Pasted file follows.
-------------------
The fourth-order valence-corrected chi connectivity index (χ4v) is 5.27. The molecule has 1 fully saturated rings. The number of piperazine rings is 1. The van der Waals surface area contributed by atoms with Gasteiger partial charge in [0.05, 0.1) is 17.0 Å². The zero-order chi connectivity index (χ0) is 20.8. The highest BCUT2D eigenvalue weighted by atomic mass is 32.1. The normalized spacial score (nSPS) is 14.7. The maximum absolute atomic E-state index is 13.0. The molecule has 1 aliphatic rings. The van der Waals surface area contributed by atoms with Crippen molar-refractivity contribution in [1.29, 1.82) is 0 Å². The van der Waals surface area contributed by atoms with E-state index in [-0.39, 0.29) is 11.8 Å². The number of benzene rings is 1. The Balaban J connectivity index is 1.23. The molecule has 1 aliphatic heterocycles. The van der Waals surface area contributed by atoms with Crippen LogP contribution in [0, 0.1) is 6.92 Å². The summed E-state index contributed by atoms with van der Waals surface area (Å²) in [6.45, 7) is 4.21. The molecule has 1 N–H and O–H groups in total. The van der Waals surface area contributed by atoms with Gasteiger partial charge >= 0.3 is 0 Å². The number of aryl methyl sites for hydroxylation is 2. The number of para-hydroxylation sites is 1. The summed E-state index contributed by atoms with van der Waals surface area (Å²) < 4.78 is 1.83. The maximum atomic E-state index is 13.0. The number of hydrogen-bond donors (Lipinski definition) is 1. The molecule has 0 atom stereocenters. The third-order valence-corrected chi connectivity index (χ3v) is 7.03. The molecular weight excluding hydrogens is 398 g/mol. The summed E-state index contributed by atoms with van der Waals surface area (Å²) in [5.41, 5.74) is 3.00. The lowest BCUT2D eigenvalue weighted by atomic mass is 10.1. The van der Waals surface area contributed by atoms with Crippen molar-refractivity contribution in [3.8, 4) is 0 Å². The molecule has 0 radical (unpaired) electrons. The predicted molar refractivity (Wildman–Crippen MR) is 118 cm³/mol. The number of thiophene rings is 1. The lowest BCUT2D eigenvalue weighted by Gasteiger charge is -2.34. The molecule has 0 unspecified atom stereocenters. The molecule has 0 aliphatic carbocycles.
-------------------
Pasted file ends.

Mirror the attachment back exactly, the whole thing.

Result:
The fourth-order valence-corrected chi connectivity index (χ4v) is 5.27. The molecule has 1 fully saturated rings. The number of piperazine rings is 1. The van der Waals surface area contributed by atoms with Gasteiger partial charge in [0.05, 0.1) is 17.0 Å². The zero-order chi connectivity index (χ0) is 20.8. The highest BCUT2D eigenvalue weighted by atomic mass is 32.1. The normalized spacial score (nSPS) is 14.7. The maximum absolute atomic E-state index is 13.0. The molecule has 1 aliphatic rings. The van der Waals surface area contributed by atoms with Crippen molar-refractivity contribution in [1.29, 1.82) is 0 Å². The van der Waals surface area contributed by atoms with E-state index in [-0.39, 0.29) is 11.8 Å². The number of benzene rings is 1. The Balaban J connectivity index is 1.23. The molecule has 1 aliphatic heterocycles. The van der Waals surface area contributed by atoms with Crippen LogP contribution in [0, 0.1) is 6.92 Å². The summed E-state index contributed by atoms with van der Waals surface area (Å²) in [6.45, 7) is 4.21. The molecule has 1 N–H and O–H groups in total. The van der Waals surface area contributed by atoms with Gasteiger partial charge >= 0.3 is 0 Å². The number of aryl methyl sites for hydroxylation is 2. The number of para-hydroxylation sites is 1. The summed E-state index contributed by atoms with van der Waals surface area (Å²) < 4.78 is 1.83. The maximum atomic E-state index is 13.0. The number of hydrogen-bond donors (Lipinski definition) is 1. The molecule has 0 atom stereocenters. The third-order valence-corrected chi connectivity index (χ3v) is 7.03. The molecular weight excluding hydrogens is 398 g/mol. The summed E-state index contributed by atoms with van der Waals surface area (Å²) in [5.41, 5.74) is 3.00. The lowest BCUT2D eigenvalue weighted by atomic mass is 10.1. The van der Waals surface area contributed by atoms with Crippen molar-refractivity contribution in [3.8, 4) is 0 Å². The molecule has 0 radical (unpaired) electrons. The predicted molar refractivity (Wildman–Crippen MR) is 118 cm³/mol. The number of thiophene rings is 1. The lowest BCUT2D eigenvalue weighted by Gasteiger charge is -2.34. The molecule has 0 unspecified atom stereocenters. The molecule has 0 aliphatic carbocycles.